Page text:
KABUL, March 31 (Reuters) – A three-member Taliban team arrived in Kabul on Tuesday to begin a prisoner exchange process pivotal to kick-starting talks between the insurgent group and negotiators named by the Afghan government to end the country’s 18-year-old war.
The peace talks, known as the intra-Afghan dialogue, were envisaged in an agreement signed between the United States and the Taliban in Doha, which also stipulated an exchange of 6,000 prisoners held by the Afghan government and the group.
“Our three-member technical team will help the process of prisoners’ release by identification of the prisoners, (and) their transportation,” Taliban spokesman Zabihullah Mujahid told Reuters.
The prisoner release had been a sticking point in the starting of peace talks, with the Taliban and Afghan government differing over the process and timing of the exchange.
However, after weeks of back and forth, the process is set to begin with the arrival of the Taliban team, which will set up camp at a luxury hotel in Kabul.
“In this regard, they will do a kind of deal with the opposite side (Afghan government),” Mujahid said, adding, “their practical work would start in coming days.”
The Taliban had previously refused to speak to the U.S.-backed Afghan government directly.
The Taliban team had planned to send a larger, 10-member delegation, Mujahid said, but the size was reduced due to the coronavirus fallout in Afghanistan.
The talks also received a boost after a government-named negotiating team was endorsed by Abdullah Abdullah, Afghan President Ashraf Ghani’s main political rival.
“The formation of an inclusive negotiation team is an important step toward facilitating intra-Afghan negotiations,” Abdullah Abdullah said on Twitter.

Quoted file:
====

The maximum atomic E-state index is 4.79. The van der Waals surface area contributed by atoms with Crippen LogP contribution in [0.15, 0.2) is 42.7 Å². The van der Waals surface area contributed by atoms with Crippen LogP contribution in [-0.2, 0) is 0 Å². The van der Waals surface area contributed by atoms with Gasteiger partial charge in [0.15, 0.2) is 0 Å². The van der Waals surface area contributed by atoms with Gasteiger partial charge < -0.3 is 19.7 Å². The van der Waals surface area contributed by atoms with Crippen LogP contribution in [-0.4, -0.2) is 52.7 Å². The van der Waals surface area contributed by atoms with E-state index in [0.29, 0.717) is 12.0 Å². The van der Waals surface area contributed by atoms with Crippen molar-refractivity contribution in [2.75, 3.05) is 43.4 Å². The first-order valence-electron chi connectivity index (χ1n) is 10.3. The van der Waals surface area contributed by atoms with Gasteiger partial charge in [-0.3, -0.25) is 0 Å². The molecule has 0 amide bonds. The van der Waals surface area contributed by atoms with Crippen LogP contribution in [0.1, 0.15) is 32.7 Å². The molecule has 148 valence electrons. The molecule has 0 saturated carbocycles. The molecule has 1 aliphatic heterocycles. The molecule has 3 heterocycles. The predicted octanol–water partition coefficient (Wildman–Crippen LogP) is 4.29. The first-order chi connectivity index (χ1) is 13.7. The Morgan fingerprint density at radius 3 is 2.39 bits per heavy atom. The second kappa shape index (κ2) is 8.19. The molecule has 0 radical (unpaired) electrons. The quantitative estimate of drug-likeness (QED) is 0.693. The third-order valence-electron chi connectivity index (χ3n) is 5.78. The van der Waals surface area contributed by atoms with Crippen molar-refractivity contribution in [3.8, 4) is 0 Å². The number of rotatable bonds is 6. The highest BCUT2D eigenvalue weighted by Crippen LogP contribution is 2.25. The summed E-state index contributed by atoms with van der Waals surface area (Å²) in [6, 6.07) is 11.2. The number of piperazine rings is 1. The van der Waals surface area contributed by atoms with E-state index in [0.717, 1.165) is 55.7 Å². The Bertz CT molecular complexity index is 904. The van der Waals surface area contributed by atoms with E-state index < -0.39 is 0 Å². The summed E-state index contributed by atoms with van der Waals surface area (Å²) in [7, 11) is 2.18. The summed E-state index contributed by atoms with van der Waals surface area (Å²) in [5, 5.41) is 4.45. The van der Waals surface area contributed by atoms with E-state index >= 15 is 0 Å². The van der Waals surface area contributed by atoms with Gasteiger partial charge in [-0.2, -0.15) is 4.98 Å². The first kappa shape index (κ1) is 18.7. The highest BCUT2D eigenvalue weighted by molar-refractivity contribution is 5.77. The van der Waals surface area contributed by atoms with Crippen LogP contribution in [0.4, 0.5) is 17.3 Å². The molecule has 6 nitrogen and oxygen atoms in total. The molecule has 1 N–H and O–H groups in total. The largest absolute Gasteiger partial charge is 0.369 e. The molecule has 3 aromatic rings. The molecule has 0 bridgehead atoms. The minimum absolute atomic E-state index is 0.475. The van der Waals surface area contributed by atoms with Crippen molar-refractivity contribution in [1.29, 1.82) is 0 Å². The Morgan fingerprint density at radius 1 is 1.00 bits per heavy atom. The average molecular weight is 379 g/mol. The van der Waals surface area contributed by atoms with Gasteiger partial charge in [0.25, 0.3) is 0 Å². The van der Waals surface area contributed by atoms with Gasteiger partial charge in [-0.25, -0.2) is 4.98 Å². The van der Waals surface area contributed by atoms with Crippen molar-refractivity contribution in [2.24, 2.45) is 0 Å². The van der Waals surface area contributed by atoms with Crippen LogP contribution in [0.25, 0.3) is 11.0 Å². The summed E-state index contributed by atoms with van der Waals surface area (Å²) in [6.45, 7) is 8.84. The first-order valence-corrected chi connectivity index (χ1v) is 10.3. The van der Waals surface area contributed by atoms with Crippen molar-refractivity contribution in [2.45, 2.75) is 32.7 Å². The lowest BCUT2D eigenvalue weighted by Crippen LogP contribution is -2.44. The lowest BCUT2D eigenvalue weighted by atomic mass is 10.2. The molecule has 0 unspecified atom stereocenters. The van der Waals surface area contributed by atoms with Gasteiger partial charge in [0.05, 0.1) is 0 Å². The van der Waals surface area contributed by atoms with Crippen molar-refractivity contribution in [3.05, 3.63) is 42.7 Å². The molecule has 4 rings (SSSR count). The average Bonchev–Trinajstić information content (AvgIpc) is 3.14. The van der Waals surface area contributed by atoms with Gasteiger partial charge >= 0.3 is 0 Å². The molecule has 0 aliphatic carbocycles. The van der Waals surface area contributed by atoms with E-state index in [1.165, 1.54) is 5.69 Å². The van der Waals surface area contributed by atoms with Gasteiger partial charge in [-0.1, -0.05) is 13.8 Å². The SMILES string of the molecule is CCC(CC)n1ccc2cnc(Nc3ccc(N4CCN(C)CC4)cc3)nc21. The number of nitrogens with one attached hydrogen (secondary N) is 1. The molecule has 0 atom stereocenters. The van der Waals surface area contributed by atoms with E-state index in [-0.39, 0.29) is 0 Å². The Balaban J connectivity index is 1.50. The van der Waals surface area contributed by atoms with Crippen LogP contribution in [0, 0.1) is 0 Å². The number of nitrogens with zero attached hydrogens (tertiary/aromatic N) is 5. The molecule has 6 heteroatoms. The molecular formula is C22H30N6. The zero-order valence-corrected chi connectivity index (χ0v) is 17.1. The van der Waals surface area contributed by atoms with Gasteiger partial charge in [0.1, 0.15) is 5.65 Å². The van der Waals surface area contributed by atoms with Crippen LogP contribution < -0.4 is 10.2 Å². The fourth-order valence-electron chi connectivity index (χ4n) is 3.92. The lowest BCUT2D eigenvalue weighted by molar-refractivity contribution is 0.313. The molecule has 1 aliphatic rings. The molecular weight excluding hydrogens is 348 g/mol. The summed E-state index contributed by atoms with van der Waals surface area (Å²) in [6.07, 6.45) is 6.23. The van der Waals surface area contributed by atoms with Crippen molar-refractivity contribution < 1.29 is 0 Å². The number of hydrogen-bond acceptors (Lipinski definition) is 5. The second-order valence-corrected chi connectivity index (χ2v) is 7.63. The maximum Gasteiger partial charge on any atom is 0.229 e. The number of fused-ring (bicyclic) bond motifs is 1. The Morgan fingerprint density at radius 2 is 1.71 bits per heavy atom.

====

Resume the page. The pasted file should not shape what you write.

Differences between Ghani and Abdullah over the result of the 2019 presidential elections threatened to derail the peace process with the Taliban – a fear voiced by major capitals around the world, particularly Washington.
U.S. Secretary of State Mike Pompeo also termed Tuesday’s developments “good news”, saying the team of negotiators announced by the government appeared inclusive.
Pompeo last week flew to Kabul and the Qatari capital Doha, where the Taliban have an office, to urge all sides to move forward with the process, which at that point was deadlocked.
“We’ve seen a (negotiating) team identified. Looks like it’s pretty inclusive, pretty broad. We’re happy about that,” Pompeo said at a news conference in Washington on Tuesday.
“We’ve begun to see some work done on prisoner releases, as well, all elements that have to come together so we can get to the inter Afghan negotiations, which ultimately will prove to be the only mechanism that has any hope of delivering peace and reconciliation to the people,” he added. (Additional reporting by Jonathan Landay in Washington, Writing by Gibran Peshimam, Editing by William Maclean)